After The Ex-Husband, and before The Boy, I had a major life changing relationship. It was with my house.
At the start of May 2014, Miss Rose and I moved out of our family home in the countryside into our little terrace house in Stafford. It is small, quite dark, and not perfect for everyone but it gave us everything we needed and we loved that house as much as anyone could. That house represented a lot for us.
Moving into that house was the start of our new life. That house gave us freedoms. We could walk everywhere, and did daily, and were able to socialise with ease. I started dating again and experienced a new world in relationships as an adult, a mother, and someone who had been wounded but come through stronger than ever.
In that house Miss Rose turned from a baby into a little girl. In that house I learned just how capable I actually am. In that house I finished writing two books. In that house I felt love, pain, joy, passion, fear. In that house I was hurt and I was cared for. In that house I fell in love with The Boy and felt my life change course forever. That house was not the cause for these changes, these experiences, but it was the base for them. It was our home.
We moved in the Spring. The Summer had some seriously hot weather. For 6 months we didn’t have a working oven, despite constantly asking for help, but we coped just fine. For 3 days we didn’t have any hot water, but it was Summer and we just showered at the gym. We got by. We were told not to use the fireplace because it was dangerous, but it was Summer so we didn’t worry about it.
Then the weather changed. The rain came. The mould started.
Water ran down the bedroom walls. As fast as I cleaned the mould off the walls it grew again. I asked for more help.
I was told that if I didn’t clean the mould off I would be charged and it was my fault. I panicked. I couldn’t understand what I was doing but I believed them. I kept trying to clean it, it kept growing. It grew high up on the ceiling over the stairs and I would have needed to get up ladders over the stairwell and I was scared. I was told to bleach it. I was told the damp was because of my lifestyle. Because I shower, because I cook, because I breathe.
Then the central heating failed. It was December, it was cold, and we had no heating. It was so cold. No heating, mould, and damp.
My little dog got so sick the vets predicted she would be dead in a couple of months. The doctor checked out Miss Rose and I and assessed us as pre-asthmatic. Exposure to the mould spores was causing irrevocable damage to our health and if we didn’t get it fixed soon as would both come down with asthma.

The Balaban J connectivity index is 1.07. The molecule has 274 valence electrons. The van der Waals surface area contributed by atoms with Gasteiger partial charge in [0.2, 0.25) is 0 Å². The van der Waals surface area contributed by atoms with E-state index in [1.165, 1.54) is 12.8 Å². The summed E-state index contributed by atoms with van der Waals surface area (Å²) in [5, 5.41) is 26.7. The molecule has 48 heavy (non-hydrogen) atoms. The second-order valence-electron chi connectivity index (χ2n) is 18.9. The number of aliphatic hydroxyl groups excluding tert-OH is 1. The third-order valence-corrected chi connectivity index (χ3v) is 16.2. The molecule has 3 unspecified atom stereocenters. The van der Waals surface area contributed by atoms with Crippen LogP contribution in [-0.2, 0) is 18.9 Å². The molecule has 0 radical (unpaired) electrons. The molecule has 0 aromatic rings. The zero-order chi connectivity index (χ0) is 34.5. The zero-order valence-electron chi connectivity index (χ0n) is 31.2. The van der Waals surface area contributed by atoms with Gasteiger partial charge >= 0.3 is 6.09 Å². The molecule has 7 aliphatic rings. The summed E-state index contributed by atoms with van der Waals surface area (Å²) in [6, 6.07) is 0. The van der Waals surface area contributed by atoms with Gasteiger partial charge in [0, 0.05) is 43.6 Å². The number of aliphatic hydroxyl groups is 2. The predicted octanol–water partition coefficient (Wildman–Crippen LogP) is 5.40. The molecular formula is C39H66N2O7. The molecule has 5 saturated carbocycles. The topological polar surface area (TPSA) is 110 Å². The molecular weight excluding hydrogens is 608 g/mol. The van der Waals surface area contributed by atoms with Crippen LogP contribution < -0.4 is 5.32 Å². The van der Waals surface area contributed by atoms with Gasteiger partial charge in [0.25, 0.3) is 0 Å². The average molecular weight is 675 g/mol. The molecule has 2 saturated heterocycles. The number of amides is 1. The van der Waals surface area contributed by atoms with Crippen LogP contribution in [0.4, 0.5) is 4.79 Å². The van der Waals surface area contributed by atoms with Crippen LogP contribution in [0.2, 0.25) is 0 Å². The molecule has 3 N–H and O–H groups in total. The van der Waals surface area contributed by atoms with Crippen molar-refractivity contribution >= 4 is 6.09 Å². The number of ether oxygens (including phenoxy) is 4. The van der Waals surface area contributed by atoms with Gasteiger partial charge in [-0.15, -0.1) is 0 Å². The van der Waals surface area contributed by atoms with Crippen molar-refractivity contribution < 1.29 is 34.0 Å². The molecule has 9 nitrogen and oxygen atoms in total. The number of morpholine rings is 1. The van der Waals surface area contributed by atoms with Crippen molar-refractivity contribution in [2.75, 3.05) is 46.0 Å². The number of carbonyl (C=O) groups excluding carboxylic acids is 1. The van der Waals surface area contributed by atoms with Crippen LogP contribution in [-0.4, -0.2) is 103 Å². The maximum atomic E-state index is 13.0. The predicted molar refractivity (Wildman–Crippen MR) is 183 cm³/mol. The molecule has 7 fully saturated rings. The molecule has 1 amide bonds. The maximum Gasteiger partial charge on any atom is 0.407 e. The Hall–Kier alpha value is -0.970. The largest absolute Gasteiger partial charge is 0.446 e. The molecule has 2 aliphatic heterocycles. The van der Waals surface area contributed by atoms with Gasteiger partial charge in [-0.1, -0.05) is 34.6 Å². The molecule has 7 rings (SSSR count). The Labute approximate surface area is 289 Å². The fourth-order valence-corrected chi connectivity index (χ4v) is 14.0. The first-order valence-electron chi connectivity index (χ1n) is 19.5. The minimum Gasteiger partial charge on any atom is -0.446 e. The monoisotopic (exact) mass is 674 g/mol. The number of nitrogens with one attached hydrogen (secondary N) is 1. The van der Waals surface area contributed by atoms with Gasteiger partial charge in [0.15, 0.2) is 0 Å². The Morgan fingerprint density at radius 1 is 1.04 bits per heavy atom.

I called my dad for help.
I am stubborn, I am pigheaded, and I am proud. I wanted to be able to handle everything on my own and I wanted to prove that I didn’t need a man to fix things for me. I gave up.
Help me, daddy!
Understandably he was furious. The dog was shipped off to his house, where she made an immediate recovery and is now a happy and healthy little mutt who charges around like normal. He got environmental health in, a very nice man who checked out all the causes of the problems and ascertained it was actually the holes in the roof (literal holes you can see sunlight through), the missing tiles, the gaps in the render, and the cracks in the flashing that caused the damp. He called a surveyor who found rising damp in the plaster which had previously been painted over and gradually seeped through. He called an electrician who classed the electrics in the house as Category 1 dangerous due to bad installation and maintenance. He called a plumber who classed the boiler, which was not working since before Christmas, as irrepairable and in dire need of replacement.
It wasn’t my fault. It wasn’t because I cooked, lived, breathed. It wasn’t my fault. It was the house. It was the landlord. Faults which I wasn’t to blame for and were genuine problems with the property which I couldn’t control.
They continued to blame me. It was my fault. They argued with the environmental health officer (which may I just say pissed him off no end), and they argued with my father (which quite honestly is like spraying a bull in the face with red coloured acid spray and not expecting to get gouged in the face).
I have been evicted.
Goodbye house. Goodbye place where memories were made, lives were restarted, strength was discovered, and love was found. Goodbye my first home as a single mother. Goodbye.
It dawned on me that I was seen as weak. A single mother on benefits. I was easy to take advantage of, I wouldn’t fight, I wounldn’t argue. I would be too scared, perhaps too unintelligent. They could send me up ladders over the stairs with bleach and make me feel like it was my duty or I would be in trouble and have me do their dirty work. They could make me and my baby suffer through no heating because it was cheaper than actually resolving the problem. They could let me raise my child amongst dangerous electrics because it was easier than having them made safe. Weak. Vulnerable. Easy to take advantage of.
I wish I hadn’t had to go to my father for help. I wish I had been able to stand up for myself. I wish I was stronger.
But what I do have is support, and I have help. I have my dad fighting for me, my mum comforting me. I have The Boy loving me, and I have The Boy’s mum helping me. I have Miss Rose.
And I have anger. I have shock. My property was destroyed by mould; books, clothes, pictures, furniture. My dog was nearly killed. My baby was nearly made dangerously ill. And because somebody thought they didn’t have to bother with me because I am a single mum on benefits. Because I am weak and immaterial. Because I am just one a dozen lining up to be walked all over by people who think they are better than me.
Screw you, Mr Landlord. I am not weak and I do matter. You didn’t just take advantage of me, you took advantage of my innocent little girl who asked for none of this. Screw you.